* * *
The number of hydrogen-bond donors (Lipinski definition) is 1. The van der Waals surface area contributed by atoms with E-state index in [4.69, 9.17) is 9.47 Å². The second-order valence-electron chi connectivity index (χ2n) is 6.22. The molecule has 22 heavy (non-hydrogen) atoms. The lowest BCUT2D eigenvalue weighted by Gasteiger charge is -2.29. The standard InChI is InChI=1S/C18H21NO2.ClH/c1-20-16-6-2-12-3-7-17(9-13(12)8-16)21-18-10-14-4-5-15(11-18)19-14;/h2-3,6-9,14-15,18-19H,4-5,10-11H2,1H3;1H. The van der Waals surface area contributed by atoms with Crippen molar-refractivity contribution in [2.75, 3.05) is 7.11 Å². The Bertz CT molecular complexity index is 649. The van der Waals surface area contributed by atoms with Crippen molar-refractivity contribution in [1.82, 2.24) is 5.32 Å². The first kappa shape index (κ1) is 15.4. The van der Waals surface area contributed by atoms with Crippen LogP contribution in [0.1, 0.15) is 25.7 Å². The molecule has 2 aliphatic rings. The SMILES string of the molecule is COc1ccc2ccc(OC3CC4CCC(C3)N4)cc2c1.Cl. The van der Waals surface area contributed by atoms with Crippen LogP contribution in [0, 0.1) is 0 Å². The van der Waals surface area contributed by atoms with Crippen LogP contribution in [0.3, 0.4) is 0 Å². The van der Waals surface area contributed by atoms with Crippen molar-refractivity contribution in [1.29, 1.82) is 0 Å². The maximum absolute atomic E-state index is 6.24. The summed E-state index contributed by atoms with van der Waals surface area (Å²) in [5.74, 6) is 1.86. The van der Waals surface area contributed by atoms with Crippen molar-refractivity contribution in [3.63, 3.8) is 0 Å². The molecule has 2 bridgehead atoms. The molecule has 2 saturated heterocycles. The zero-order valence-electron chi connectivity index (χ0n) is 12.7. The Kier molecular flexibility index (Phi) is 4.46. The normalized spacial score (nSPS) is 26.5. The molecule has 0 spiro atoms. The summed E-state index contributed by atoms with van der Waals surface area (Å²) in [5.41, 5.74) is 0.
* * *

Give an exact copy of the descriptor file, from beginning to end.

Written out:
The number of hydrogen-bond donors (Lipinski definition) is 1. The van der Waals surface area contributed by atoms with E-state index in [4.69, 9.17) is 9.47 Å². The second-order valence-electron chi connectivity index (χ2n) is 6.22. The molecule has 22 heavy (non-hydrogen) atoms. The lowest BCUT2D eigenvalue weighted by Gasteiger charge is -2.29. The standard InChI is InChI=1S/C18H21NO2.ClH/c1-20-16-6-2-12-3-7-17(9-13(12)8-16)21-18-10-14-4-5-15(11-18)19-14;/h2-3,6-9,14-15,18-19H,4-5,10-11H2,1H3;1H. The van der Waals surface area contributed by atoms with Crippen molar-refractivity contribution in [2.75, 3.05) is 7.11 Å². The Bertz CT molecular complexity index is 649. The van der Waals surface area contributed by atoms with Crippen molar-refractivity contribution in [1.82, 2.24) is 5.32 Å². The first kappa shape index (κ1) is 15.4. The van der Waals surface area contributed by atoms with Crippen LogP contribution in [0.1, 0.15) is 25.7 Å². The molecule has 2 aliphatic rings. The SMILES string of the molecule is COc1ccc2ccc(OC3CC4CCC(C3)N4)cc2c1.Cl. The van der Waals surface area contributed by atoms with Crippen LogP contribution in [0, 0.1) is 0 Å². The van der Waals surface area contributed by atoms with Crippen LogP contribution in [0.3, 0.4) is 0 Å². The van der Waals surface area contributed by atoms with Crippen molar-refractivity contribution in [1.29, 1.82) is 0 Å². The maximum absolute atomic E-state index is 6.24. The summed E-state index contributed by atoms with van der Waals surface area (Å²) in [5.74, 6) is 1.86. The van der Waals surface area contributed by atoms with Crippen molar-refractivity contribution in [3.63, 3.8) is 0 Å². The molecule has 2 bridgehead atoms. The molecule has 2 saturated heterocycles. The zero-order valence-electron chi connectivity index (χ0n) is 12.7. The Kier molecular flexibility index (Phi) is 4.46. The normalized spacial score (nSPS) is 26.5. The molecule has 0 spiro atoms. The summed E-state index contributed by atoms with van der Waals surface area (Å²) in [5.41, 5.74) is 0.